INDIANAPOLIS – The funny thing about having a blueprint to deal with a heavily-favored opponent on the road with a high-powered offense? It’s only a blueprint if it works.
Otherwise, it’s dumpster material.
That brings us to the Indianapolis Colts’ Saturday visit to Bills Stadium in Orchard Park, N.Y. for a first-round AFC wild-card matchup with the Buffalo Bills.
The Bills are the heavily-favored (roughly 7 points) bunch with the high-powered offense (38.2 points per game during their current six-game winning streak).
“This is a heck of a team we are playing,’’ Philip Rivers said
The Colts are the ones in need an appropriate blueprint.
“Everybody’s counting us out, so we just go in there and just be us,’’ insisted Darius Leonard.
We’re not dismissing the three-phase aspect of any game – offense, defense, special teams – but this seems to be one of those situations where more onus falls on the offense. Coach Frank Reich, coordinator Nick Sirianni and their staff must accentuate their strengths – the run game complemented by an efficient Rivers-led pass game – to ease what will be demanded from their defense.
We’re not talking about utilizing a conservative, four-corner, keep-away approach for 60 minutes, but it’s imperative to limit the number of plays, possessions and opportunities for Josh Allen and Stefon Diggs.
At the risk of riling up Leonard, they’re going to get theirs. Allen is coming off an MVP-caliber season. He’s the first player in NFL history with at least 4,000 passing yards, 30 passing TDs and eight rushing TDs in a season. Diggs led the league with 166 targets, 127 receptions and 1,535 yards.
Just limit their opportunities.
And that brings us back to the blueprint.
‘Stay true to who you are’
Listen to Reich.
“There is a balance there, and you’ve gotta stay true to who you are,’’ he said Thursday on a Zoom conference call, “but everything is always tailored. It’s on a continuum where you kind of move it along that continuum based on situations.
“Will factor all those things in: playoff game against the team we’re playing, conditions we’re playing. All of those things move those buttons the way they need to be moved. That’s the art of it that we as a staff really try to work together on how we do that.’’
That obviously lacks specifics on how the Colts plan on attacking the Bills’ defense. But this isn’t necessarily about dealing with what has been a middle-of-the-road unit: 14th in yards per game, 17th against the run, 26th in rush yards per attempt, 13th against the pass, 16th in scoring.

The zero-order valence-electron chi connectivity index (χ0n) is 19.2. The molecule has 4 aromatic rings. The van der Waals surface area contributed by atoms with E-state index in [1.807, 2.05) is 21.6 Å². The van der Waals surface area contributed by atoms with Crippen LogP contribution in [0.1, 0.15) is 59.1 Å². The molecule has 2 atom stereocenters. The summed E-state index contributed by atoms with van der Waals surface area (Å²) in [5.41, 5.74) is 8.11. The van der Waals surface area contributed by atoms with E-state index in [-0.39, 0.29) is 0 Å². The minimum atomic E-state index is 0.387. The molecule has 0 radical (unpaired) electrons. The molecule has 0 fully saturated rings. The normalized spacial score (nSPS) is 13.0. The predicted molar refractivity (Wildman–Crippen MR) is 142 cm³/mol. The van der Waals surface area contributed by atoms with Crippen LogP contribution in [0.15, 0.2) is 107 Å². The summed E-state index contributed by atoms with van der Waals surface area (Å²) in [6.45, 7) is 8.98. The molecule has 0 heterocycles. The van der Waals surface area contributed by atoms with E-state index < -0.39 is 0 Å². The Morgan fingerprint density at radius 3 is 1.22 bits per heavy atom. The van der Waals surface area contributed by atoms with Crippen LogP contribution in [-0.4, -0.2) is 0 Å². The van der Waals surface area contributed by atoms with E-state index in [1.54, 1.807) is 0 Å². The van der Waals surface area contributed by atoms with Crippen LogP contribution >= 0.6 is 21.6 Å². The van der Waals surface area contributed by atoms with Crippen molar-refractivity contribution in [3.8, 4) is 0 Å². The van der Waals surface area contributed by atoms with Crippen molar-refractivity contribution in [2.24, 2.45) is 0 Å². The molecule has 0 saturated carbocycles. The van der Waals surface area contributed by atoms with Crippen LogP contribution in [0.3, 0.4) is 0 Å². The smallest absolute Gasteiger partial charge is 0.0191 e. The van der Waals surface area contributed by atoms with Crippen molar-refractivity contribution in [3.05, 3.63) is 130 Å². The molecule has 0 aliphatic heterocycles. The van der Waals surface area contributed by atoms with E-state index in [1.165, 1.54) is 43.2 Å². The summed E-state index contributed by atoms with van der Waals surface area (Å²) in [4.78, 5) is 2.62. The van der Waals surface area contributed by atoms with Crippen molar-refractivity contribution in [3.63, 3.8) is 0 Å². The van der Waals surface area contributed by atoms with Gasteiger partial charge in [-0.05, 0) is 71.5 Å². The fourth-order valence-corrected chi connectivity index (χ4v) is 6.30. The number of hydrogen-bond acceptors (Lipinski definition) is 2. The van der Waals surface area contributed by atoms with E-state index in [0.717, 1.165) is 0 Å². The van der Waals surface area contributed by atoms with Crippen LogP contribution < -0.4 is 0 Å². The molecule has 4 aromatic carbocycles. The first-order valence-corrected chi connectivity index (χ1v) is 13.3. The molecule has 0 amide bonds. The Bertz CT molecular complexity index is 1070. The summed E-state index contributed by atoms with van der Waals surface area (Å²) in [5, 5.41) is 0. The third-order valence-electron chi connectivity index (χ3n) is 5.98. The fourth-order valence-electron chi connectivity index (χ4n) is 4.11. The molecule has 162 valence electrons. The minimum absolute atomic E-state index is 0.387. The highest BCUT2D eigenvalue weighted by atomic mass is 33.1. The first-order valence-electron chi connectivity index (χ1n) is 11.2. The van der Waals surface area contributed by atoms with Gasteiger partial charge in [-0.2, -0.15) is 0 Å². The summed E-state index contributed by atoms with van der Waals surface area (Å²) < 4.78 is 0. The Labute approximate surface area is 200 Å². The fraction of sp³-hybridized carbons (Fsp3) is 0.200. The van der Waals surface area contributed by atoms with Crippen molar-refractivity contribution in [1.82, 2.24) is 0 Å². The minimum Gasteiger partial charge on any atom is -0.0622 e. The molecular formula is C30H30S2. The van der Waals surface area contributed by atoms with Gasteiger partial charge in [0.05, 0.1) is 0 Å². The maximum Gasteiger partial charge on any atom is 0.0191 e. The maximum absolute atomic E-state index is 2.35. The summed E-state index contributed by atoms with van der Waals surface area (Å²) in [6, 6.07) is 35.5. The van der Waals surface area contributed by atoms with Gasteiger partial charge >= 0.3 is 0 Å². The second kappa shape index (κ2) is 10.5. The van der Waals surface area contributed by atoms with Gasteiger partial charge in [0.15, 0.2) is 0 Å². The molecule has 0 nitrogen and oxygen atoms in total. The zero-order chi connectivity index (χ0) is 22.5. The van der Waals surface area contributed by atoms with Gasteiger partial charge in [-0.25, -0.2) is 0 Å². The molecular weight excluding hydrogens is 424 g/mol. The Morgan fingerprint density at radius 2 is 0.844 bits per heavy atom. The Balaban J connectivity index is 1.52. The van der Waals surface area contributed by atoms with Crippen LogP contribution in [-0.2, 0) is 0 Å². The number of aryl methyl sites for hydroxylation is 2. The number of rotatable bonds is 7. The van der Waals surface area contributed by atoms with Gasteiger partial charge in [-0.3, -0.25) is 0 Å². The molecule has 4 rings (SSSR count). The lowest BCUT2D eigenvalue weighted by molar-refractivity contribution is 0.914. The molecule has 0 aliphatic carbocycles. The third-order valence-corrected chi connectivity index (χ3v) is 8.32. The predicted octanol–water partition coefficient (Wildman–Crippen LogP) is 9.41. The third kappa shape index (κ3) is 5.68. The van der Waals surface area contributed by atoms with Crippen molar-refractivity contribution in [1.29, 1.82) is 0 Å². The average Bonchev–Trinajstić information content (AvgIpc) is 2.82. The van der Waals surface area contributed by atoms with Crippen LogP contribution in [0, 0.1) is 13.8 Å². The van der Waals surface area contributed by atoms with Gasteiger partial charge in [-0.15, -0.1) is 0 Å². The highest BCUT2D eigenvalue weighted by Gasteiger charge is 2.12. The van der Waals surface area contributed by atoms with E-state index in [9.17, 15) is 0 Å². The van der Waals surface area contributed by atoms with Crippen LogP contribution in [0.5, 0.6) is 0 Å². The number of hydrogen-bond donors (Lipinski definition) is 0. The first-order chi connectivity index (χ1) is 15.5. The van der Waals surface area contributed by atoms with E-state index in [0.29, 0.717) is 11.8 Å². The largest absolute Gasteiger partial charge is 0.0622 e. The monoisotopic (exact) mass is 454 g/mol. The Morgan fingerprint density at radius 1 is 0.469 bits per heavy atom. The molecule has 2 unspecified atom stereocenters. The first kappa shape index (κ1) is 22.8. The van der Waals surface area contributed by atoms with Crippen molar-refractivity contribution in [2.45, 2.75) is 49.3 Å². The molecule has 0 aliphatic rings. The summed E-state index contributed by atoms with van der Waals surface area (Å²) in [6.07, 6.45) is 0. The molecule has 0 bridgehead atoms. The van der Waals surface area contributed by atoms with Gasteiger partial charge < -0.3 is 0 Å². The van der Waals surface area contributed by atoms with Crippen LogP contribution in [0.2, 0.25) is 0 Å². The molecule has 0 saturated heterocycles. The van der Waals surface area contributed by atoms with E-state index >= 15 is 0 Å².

It’s about doing as much as possible at containing Allen and an offense that is tied for 2nd in yards and 2nd in points, and has rattled off 48, 38 and 56 points in its last three games.
Perhaps it’s about attempting to duplicate the offensive blueprint from two signature moments of Reich’s brief stint as Colts head coach.
Remember that week 5 visit to Kansas City’s Arrowhead Stadium last season? Patrick Mahomes, fresh off being named MVP and a 50-TD season, and his video-game offense loomed.
Remember the Colts’ trip to Houston for a 2018 wild-card playoff match-up with the Texans? Deshaun Watson hadn’t blossomed into a top-3 QB yet, but he nonetheless was coming off a 4,100-yard, 29-TD season, and had all-world wideout DeAndre Hopkins in his huddle.
Different venues, different opponents, but same approach.
Here’s where we cue Quenton Nelson: Run the Damn Ball.
Not just run it to eat minutes, but run it aggressively and effectively.
Against the Texans, the Colts piled up 200 rushing yards with Marlon Mack accounting for 148. Each was a franchise playoff record. Andrew Luck staked Indy to a 21-0 halftime lead by passing for 192 yards and two TDs, then leaned heavily on Mack and the ground game – 19 carries, 115 yards in the second half – and returned home with a 21-7 victory.
The game plan against Mahomes and the Chiefs might represent the finest moment for the Reich, Sirianni, Matt Eberflus triumvirate.
Mahomes did his damage – 321 yards, one TD – but was under constant duress. He was sacked four times, hit another half-dozen times and seldom given a clean pocket.
The offense? Aggressive and relentless. It rushed a season-high 45 times and pounded the Chiefs for 180 yards, 132 from Mack. They needed no more from Jacoby Brissett than they got: 151 yards and just one mistake.